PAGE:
Some foreign powers, including India, have taken steps to curb the global march of WeChat and other apps such as TikTok, arguing that the spread of Chinese propaganda should stay within its own borders. US President Donald Trump is considering taking similar action, but there has been little discussion in Australia of applying any restrictions on Chinese social media channels.
Australian Strategic Policy Institute analyst Fergus Ryan said the government should do more to protect the privacy of WeChat users in Australia.
“Australian WeChat users, like all WeChat users, are constantly monitored,” he said. “This data is then used by WeChat to train its political censorship system.”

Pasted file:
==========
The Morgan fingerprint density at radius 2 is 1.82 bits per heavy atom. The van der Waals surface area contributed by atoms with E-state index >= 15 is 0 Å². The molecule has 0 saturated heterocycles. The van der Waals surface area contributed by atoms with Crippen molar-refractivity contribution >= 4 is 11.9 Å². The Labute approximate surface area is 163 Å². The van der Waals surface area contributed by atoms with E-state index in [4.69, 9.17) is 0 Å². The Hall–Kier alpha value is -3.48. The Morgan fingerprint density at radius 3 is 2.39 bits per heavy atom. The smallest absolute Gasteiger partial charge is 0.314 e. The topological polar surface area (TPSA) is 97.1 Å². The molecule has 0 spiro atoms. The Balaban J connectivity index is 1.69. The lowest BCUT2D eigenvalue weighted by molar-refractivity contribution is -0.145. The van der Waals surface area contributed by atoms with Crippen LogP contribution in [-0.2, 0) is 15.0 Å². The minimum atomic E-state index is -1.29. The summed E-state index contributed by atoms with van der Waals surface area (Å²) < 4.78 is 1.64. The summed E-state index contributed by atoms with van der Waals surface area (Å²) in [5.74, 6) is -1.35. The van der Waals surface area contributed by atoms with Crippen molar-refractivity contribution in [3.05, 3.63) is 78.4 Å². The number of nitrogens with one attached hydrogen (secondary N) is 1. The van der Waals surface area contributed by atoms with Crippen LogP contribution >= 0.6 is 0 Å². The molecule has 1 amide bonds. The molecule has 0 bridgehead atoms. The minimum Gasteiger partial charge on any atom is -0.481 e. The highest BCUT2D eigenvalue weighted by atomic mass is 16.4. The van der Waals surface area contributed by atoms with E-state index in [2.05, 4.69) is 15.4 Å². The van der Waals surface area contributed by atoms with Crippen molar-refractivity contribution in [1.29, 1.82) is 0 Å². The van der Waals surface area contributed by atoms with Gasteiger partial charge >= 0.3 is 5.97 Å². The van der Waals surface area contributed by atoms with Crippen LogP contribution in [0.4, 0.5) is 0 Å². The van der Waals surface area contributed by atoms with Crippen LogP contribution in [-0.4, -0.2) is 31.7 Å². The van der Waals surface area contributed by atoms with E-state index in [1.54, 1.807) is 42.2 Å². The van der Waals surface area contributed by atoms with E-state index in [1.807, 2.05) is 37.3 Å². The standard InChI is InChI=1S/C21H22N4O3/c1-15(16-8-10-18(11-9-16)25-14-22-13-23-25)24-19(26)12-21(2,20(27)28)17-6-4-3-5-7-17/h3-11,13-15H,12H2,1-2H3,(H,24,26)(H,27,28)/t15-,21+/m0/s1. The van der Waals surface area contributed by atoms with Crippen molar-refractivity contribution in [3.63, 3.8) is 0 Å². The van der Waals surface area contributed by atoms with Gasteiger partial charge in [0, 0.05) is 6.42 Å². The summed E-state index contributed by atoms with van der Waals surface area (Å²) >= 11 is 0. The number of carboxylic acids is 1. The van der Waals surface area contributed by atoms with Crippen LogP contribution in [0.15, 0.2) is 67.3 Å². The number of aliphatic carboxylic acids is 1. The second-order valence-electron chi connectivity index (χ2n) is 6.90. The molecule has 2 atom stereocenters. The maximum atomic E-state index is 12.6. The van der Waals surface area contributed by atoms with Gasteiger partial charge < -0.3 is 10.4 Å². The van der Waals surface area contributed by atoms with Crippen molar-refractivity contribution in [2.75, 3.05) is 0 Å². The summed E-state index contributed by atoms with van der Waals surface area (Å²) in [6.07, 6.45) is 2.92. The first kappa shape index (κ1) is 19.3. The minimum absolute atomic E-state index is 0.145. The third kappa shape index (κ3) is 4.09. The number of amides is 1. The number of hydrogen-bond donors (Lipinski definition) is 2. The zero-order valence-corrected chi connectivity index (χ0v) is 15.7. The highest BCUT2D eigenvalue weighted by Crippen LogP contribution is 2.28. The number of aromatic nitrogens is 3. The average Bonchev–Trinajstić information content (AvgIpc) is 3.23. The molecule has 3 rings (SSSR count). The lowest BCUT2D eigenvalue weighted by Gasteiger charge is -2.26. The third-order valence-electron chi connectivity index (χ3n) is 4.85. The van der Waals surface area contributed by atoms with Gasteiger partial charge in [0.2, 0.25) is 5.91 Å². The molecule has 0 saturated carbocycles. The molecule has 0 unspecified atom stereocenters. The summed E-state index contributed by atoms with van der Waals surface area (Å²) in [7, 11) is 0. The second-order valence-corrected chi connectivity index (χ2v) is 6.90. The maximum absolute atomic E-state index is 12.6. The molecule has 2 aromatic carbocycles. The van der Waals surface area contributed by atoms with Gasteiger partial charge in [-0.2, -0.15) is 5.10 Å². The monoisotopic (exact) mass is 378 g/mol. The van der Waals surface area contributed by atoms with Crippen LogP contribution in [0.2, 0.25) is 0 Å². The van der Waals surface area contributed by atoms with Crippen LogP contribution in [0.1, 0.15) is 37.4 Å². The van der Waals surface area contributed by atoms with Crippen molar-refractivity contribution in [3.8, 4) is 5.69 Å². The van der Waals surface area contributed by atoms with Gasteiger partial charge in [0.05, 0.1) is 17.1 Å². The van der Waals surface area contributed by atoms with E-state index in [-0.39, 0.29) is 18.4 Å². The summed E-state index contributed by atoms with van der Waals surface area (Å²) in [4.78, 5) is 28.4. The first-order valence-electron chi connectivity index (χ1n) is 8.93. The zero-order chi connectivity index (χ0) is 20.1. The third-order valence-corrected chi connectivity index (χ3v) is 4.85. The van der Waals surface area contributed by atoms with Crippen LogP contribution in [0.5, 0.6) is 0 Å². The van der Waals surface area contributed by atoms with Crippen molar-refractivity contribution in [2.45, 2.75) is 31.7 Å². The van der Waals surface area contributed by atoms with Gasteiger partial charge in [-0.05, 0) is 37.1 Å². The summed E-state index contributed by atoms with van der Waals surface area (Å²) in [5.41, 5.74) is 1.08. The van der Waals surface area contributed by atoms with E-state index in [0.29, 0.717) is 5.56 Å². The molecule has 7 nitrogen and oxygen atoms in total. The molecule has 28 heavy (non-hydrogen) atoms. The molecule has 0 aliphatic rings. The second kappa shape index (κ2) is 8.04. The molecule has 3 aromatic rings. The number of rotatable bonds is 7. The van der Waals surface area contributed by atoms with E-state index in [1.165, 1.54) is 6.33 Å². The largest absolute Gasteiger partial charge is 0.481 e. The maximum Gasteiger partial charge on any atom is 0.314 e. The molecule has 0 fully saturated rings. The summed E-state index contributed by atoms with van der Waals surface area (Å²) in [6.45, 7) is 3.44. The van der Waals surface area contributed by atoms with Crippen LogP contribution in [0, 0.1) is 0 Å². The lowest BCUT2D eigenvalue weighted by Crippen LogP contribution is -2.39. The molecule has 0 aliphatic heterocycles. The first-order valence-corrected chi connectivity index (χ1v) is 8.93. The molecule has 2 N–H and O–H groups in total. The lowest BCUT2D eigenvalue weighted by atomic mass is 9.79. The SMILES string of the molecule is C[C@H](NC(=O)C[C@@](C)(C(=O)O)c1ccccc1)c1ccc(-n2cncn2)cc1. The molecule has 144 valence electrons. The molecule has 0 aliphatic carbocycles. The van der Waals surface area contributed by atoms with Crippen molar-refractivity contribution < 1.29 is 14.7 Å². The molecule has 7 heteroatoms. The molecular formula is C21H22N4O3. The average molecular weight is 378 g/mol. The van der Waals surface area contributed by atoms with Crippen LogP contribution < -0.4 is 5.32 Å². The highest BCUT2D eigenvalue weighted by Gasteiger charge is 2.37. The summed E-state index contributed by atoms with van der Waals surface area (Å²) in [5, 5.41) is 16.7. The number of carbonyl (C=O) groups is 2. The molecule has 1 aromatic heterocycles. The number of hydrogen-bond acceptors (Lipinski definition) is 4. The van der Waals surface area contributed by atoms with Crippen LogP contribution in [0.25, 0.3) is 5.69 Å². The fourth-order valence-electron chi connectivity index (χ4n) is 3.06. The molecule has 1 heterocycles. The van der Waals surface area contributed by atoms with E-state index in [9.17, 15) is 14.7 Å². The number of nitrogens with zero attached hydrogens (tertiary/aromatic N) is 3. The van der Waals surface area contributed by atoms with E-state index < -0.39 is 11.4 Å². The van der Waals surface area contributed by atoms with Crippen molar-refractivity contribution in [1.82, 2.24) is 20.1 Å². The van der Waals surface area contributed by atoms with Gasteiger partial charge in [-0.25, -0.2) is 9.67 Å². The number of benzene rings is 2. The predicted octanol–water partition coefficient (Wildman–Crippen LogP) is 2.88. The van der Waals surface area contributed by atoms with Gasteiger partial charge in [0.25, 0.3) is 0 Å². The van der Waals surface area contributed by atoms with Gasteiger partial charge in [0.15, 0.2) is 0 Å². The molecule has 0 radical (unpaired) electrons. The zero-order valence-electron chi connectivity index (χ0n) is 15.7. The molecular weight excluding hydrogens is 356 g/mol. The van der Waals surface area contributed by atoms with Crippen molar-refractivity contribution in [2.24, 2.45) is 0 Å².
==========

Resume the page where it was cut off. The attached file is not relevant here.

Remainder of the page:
Mr Ryan said the Australian government should push WeChat owner Tencent to service Australian users without exposing them to unreasonable levels of surveillance and censorship. “ Failing that, the Australian government should be prepared to ban it,” he says.
Tencent did not respond to questions from The Weekend Australian about surveillance of its Australian users accounts.
Maree Ma, general manager of Sydney-based Chinese-language publisher Vision Times Media,said more people were influenced by WeChat than by television and other platforms.
“I think We Chat is a place where propaganda can really infiltrate because it is used all the time and people don’t really have a choice to not use it,” Ms Ma said.
“People don’t bother going to other places and they think what they read is the truth.”